On 28 July, it was revealed that the flight crew had asked to return to Burkina Faso, after first requesting to deviate from course because of bad weather.[5] There was a mesoscale convective system in the area at the time,[6] and the aircraft had deviated to the left of its course to avoid it.[3] Satellite images apparently identifying the light flare from the aircraft impact at the margins of the storm were captured.[7]

Initially there were conflicting reports of the location of the crash. The aircraft's flight route took it over Mali, and it was reported to have disappeared between Gao and Tessalit.[8] French forces reported detecting wreckage of the aircraft in an area between Gao and Kidal, in a desert region that is difficult to access.[9] France sent a military unit to secure the wreckage of the Air Algérie plane.[10] Malian President Ibrahim Boubacar Keïta said wreckage had been found in the country's northern desert, between Aguelhok and Kidal.[11] There were also reports of wreckage being found near the town of Tilemsi in Mali, with officials from Algeria, Burkina Faso, and France having issued conflicting details.[12] A memorial stele was erected at the crash site.


The accident aircraft in Austral Líneas Aéreas colours photographed March 2008

The aircraft involved in the accident was a McDonnell Douglas MD-83, MSN 53190, line number 2148. It was powered by two Pratt & Whitney JT8D engines and first flew in June 1996 and was 18 years old at the time of the accident.[2]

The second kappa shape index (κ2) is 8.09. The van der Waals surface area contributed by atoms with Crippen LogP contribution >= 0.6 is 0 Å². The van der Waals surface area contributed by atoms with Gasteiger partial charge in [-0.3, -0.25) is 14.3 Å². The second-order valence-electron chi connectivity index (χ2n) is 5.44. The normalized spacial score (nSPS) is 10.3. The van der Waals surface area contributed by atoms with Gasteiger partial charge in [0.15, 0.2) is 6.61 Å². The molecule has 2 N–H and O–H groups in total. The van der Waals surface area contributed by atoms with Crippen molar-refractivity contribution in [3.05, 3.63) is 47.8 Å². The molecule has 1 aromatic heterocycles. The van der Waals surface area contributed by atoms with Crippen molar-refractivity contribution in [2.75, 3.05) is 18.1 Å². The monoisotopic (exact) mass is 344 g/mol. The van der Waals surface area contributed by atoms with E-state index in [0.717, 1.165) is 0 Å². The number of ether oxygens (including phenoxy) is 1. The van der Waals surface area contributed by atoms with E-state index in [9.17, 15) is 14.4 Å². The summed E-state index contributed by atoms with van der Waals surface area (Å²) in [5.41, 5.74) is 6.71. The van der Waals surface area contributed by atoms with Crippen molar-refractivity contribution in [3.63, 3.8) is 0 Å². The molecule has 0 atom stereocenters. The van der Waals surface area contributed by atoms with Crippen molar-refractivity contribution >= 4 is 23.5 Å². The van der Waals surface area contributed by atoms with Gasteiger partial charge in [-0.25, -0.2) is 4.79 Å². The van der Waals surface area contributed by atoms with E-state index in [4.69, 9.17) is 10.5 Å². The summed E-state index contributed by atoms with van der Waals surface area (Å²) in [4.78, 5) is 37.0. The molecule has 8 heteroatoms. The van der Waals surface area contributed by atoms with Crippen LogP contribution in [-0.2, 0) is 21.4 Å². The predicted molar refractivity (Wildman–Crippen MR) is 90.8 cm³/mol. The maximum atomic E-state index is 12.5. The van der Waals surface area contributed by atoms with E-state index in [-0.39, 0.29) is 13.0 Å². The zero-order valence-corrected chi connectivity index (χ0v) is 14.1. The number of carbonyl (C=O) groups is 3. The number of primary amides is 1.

The aircraft was acquired by Swiftair, a charter flight operator, and reregistered EC-LTV in 2012 after being used by several airlines since it was delivered in 1996.[13] It was wet-leased to Air Algérie in June 2014 to provide additional capacity during the summer 2014 season.[2][13][14][15]

At the time of its loss, EC-LTV had flown of 32,000 cycles.[a] The director of the Directorate General for Civil Aviation (DGAC) of France, Patrick Gandil, said the plane had been checked in France "two or three days ago" and that it was "in good condition".[16]

Passengers and crew[edit]

People on board by nationality (Air Algérie count)[17]
Country Persons
Algeria 6
Belgium 1
Burkina Faso 28
Cameroon 1
Canada 5
Egypt 1
France 52
Germany 4
Lebanon 6
Luxembourg 2
Mali 1
Nigeria 1
Spain 6
Switzerland 1
United Kingdom 1
 Total 116